Why Every Business Needs a Computer Crash Plan

Why Every Business Needs a Computer Crash Plan | Defined Ventures, Inc.

Digital data is the modern business’s most precious asset. Unfortunately, it’s also one of the most commonly lost or destroyed business assets in the business world today. Rapidly expanding technology means businesses are stepping into a fully digital world; that’s (mostly) a good thing. It also means that there’s a higher risk for potential issues now than there ever was before.

Exactly how data winds up “lost” or “destroyed” depends on the business, but the most common reason is by far computer crashes and hard drive failures. These can occur on servers, tablets, smartphones, and office computers. By the numbers, issues like these happen far more often than most people would ever expect.

Data Loss & Crash Statistics

Consider the frightening statistics in this Small Biz Trends study. Nearly 140,00 hard drives fail in the United States each year, and up to 60 percent of SMBs that experience a failure will go on to fail within six months. Although you would expect that these numbers point out the importance of having a computer crash plan, the study also reported that 58 percent of all businesses report feeling at least ill-equipped to deal with data loss.

The fallout of a computer crash can be minor or serious enough to cause total failure of your business. If you’re lucky, you lose little more than a handful of accounts or a few weeks of progress. If you’re unlucky, you lose every single customer account you have and wind up with fines for mishandling customer financial information. Either way, you’ll spend a significant amount of time offline and unable to handle business as usual, and time = money.

Creating Your Computer Crash Plan

It’s easy to see why every business should have a computer crash plan given the statistics. But exactly how can you go about preventing data loss in the first place? First, use high-security cloud-based and SaaS data storage options whenever it’s feasible. Because most services include frequent backups stored in multiple locations, the risk of a total loss or failure is far lower than with localized hardware storage.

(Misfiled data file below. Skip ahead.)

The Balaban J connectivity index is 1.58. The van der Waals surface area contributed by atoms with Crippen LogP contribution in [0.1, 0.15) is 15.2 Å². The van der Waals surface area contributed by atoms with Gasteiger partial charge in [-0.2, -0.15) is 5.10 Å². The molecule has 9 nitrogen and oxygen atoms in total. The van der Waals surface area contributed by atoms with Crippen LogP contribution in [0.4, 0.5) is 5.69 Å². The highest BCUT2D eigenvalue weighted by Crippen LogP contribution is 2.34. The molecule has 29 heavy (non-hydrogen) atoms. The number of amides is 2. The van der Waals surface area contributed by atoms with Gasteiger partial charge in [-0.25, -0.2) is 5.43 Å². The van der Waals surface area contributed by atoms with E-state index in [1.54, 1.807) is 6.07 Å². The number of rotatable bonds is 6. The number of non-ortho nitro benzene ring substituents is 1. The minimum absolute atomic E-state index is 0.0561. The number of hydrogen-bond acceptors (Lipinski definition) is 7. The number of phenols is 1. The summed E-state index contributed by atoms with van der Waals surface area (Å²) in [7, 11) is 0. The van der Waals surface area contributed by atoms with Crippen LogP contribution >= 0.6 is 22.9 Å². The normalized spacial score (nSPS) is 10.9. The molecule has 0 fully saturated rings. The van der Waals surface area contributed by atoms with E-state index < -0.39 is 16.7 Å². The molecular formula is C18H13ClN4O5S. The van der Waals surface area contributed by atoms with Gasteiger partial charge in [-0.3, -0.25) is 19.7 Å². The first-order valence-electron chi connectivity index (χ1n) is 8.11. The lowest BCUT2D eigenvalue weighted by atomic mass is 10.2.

If neither cloud or SaaS are an option, you have to turn to more traditional protection measures. Start with this handy list of tips to prevent and ameliorate risks.

Update Your Router & Firmware

Businesses often set up computers and network hardware thinking they’ll serve them in the current state forever. Unfortunately technology isn’t something you can set and forget (try using Windows 3.1 today; you’ll understand). The digital world is continually changing, and that means businesses need to adapt to new technologies as availabilities and security issues expand.

If nothing else, always ensure your firmware and software are up to date. Updating most core systems (e.g., Windows, Linux, Oracle) once or twice a month is usually sufficient, but for apps and programs, frequency could be as high as daily or even multiple times per day.

For software, set it to update automatically whenever possible. Most updates for programs fix bugs, update security protocols, and add in quality-of-life changes, although the occasional “2.0” update may provide you with a brand-new version altogether.

Be aware that older software may stop rolling out updates eventually. This has been the case for nearly every version of Windows; when Microsoft no longer utilizes an OS, they stop rolling out updates for it. Unfortunately, that means a total lack of support for issues, and potentially, very serious security flaws that may allow would-be hackers to access sensitive information. In situations like these, it’s always best to buy and install the new product.

Keep Backups in the Cloud

Cloud storage is an ideal solution to business storage needs for many reasons — there’s a sizeable, scalable amount of space, you can access data from anywhere, and updates roll out automatically at the source. Cloud storage is also fantastic for storing backups of essential files because of the high frequency of automated backups server-side.

You don’t always have to utilize a service to access cloud storage; you can rent or buy cloud servers and run them yourself if it’s better suited to your needs. Many organizations utilize multiple cloud servers for international business applications and software suites.